DALLAS — Jackie Robinson broke down barriers as a major league baseball player. A ticket stub from his first game 75 years ago smashed a memorabilia record Sunday morning.
One of seven known ticket stubs from the Hall of Famer’s first game in 1947 sold for $480,000 in a Heritage Auctions sale, making it the most expensive sporting event ticket ever sold in an auction, Sports Collectors Daily reported.
The ticket, sold for opening day at Brooklyn’s Ebbets Field, was the highest-graded of all of the first-game stubs known to exist, the website reported.
During the same auction, a full ticket from Michael Jordan’s 1984 debut with the Chicago Bulls sold for $468,000, according to ESPN.
The final gavel for both graded items, which included a buyer’s premium, topped the previous record of $264,000 for a ticket stub from Jordan’s first game in the NBA, the sports website reported.
Robinson, who became the first Black player to compete in a major league game during the 20th century, played first base on April 15, 1947, when the Brooklyn Dodgers hosted the Boston Braves.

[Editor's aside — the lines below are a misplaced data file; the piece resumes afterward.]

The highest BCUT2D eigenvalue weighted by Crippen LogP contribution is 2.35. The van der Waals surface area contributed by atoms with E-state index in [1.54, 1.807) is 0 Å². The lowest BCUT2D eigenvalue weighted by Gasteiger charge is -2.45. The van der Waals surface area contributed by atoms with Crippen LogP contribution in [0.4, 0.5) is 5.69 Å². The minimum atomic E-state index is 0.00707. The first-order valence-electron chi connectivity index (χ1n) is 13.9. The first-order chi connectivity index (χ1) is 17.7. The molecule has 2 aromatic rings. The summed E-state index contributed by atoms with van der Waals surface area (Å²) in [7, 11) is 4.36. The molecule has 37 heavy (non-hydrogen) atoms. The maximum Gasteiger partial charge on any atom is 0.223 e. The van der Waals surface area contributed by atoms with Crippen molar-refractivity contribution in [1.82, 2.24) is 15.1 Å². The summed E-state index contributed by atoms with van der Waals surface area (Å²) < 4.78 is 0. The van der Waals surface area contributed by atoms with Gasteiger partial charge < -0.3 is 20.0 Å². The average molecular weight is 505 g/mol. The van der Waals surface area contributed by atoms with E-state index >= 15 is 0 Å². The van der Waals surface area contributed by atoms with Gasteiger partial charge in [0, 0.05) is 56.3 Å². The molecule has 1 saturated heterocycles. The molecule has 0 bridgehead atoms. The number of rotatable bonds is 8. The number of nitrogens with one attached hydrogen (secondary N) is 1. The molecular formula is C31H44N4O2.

Only 26,623 fans attended the game that day, according to Retrosheet.org. According to the Society for American Baseball Research, Ebbets Field’s fan capacity in 1947 was 34,219.
Robinson went 0-for-3 in his debut but walked and scored a run in the Dodgers’ 5-3 victory.
Robinson was the first Black player in the major leagues since Moses Fleet Walker played 42 games for the Toledo Blue Stockings of the American Association in 1884. It was Walker’s only year in the majors, and no Black player had been on a major-league roster again until Robinson debuted in 1947.
Robinson would play 10 seasons, mostly at second base. He finished with a career average of .311. He played in six World Series for the Dodgers and retired after the 1956 season. He was elected to the National Baseball Hall of Fame in 1962.
“Interest in the Jackie Robinson material featured in this auction was immediate and came from all over the globe the very moment the auction was opened,” Chris Ivy, director of sports auctions at Heritage Auctions, told Sports Collectors Daily. “Because, of course, he wasn’t just a Hall of Fame ballplayer, but a trailblazer.”
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